Anything is Possible!

With Hope, Faith, and Perseverance


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A Well Armed Veteran

Today’s Stream of Consciousness prompt is “arm,” brought to you by Linda Hill. You can read all about SoCS at: https://lindaghill.com/2017/11/10/the-friday-reminder-and-prompt-for-socs-nov-11-17/ 

In dress blues (2)

Early 1950’s ?

My dad was well armed. But he wasn’t in the army. He was a marine. For 20 years. He served in Korea and Vietnam and was wounded in both wars. But I’m sure it wasn’t because he was disarmed. My dad was a gunny in Vietnam. They gave him his own platoon to lead, a duty usually assigned to officers.

It’s ironic now that I have two of his guns in my house. Me, who is all into peace and even worked for peace in my younger years. When Dad died in January, his awesomely helpful neighbor secured four guns he found in my dad’s house until I could take them. There was a shotgun, a 22, a 30 caliber rifle like the one Dad used in Vietnam, and a pistol. That’s more than I ever knew about guns before I became the owner of these four.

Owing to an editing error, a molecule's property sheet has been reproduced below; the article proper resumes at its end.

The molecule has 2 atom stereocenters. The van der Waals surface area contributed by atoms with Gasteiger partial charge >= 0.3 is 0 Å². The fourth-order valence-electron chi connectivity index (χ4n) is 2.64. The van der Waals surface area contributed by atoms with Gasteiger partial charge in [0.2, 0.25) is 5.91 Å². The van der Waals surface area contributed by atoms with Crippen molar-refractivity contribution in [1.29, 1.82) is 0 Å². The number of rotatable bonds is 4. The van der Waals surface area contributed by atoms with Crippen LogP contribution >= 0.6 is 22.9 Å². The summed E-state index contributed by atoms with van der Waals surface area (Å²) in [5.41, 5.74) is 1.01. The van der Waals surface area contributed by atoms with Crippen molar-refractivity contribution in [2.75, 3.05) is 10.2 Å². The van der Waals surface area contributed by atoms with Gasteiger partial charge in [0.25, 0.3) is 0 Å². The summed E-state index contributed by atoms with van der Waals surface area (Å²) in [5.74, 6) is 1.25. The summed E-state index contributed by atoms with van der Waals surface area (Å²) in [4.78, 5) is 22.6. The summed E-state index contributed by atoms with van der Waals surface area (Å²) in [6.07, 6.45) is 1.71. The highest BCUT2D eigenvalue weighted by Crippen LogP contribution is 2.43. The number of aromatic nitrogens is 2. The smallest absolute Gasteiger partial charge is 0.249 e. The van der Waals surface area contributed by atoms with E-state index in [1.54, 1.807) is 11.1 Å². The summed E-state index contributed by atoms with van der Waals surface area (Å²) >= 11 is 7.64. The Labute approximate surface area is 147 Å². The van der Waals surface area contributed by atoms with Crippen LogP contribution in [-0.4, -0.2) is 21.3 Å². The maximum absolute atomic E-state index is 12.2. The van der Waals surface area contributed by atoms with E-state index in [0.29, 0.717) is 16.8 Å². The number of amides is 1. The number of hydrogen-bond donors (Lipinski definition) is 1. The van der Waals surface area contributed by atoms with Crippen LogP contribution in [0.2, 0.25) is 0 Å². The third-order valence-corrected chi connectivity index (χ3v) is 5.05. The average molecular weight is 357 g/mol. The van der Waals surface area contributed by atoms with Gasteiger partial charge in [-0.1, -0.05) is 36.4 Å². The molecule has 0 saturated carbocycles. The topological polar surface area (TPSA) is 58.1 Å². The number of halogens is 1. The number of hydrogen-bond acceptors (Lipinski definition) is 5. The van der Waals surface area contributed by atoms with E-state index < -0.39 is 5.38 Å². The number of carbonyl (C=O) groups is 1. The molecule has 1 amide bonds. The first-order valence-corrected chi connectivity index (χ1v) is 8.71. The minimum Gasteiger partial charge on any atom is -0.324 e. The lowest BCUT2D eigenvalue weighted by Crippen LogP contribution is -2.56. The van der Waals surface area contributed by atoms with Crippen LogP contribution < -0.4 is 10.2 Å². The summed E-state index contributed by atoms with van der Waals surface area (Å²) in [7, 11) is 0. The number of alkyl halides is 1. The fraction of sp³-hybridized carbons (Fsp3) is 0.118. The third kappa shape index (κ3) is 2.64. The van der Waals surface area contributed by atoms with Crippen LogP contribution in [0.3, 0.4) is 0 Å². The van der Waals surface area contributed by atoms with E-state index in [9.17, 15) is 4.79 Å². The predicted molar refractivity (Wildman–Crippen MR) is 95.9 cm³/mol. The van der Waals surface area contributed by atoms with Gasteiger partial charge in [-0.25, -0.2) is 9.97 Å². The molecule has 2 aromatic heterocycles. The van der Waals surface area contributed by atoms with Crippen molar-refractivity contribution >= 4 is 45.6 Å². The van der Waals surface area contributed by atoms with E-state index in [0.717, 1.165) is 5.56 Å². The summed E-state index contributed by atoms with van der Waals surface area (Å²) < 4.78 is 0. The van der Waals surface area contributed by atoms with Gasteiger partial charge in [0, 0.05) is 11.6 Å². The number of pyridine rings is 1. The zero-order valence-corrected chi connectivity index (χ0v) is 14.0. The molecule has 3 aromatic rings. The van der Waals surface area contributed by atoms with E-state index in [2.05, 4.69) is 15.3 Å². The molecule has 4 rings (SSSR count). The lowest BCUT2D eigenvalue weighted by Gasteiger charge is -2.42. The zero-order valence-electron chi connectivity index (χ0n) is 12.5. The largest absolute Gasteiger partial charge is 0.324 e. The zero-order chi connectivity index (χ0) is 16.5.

With help from a friend who knows guns, we sold the shotgun and gave away the good rifle, and still have the 22 and the pistol. I can hardly believe we are planning to keep the pistol and take a class about how to use it. It’s only because it belonged to my father.

When I was in my early 20s, a boyfriend bought a pistol and took me to the target practice place of some kind with him. I thought I might practice shooting it. But when he fired the gun at the target, the noise was so loud, something clicked in me – fear that I had not expected. I couldn’t even bring myself to hold the gun.

But back to my dad. In my later years, I came to respect and admire him. I miss him, but know he is where he wants to be, with Mom, Jesus and the rest, singing and praising and probably doing some kind of volunteer work, cause that’s what my parents did.

Dad in raincoat at rehab (3)

Dad was well armed, but not just with guns and rifles. He was armed with courage, integrity, ingenuity, and perseverance. I could go on and on about him. But I’ll never forget the time when I was in 5th grade and got into a “fight” with a girl on the way home from school. It was right before Dad went to Vietnam. When I got home, he must have seen the tear trails on my face. I wasn’t hurt physically. It wasn’t much of a fight, but it had been scary. Dad pulled me into his lap, and held me in his recliner. I have never felt so safe and loved as that afternoon in my father’s arms.

Dad with Baby mk and me (2)

That’s me on the right and my sister on the left. 7 years before the “fight” in fifth grade.

(You can read more about my dad in my book.)

SOC winner 2017

Here are the rules of Stream of Consciousness Saturday:

1. Your post must be stream of consciousness writing, meaning no editing, (typos can be fixed) and minimal planning on what you’re going to write.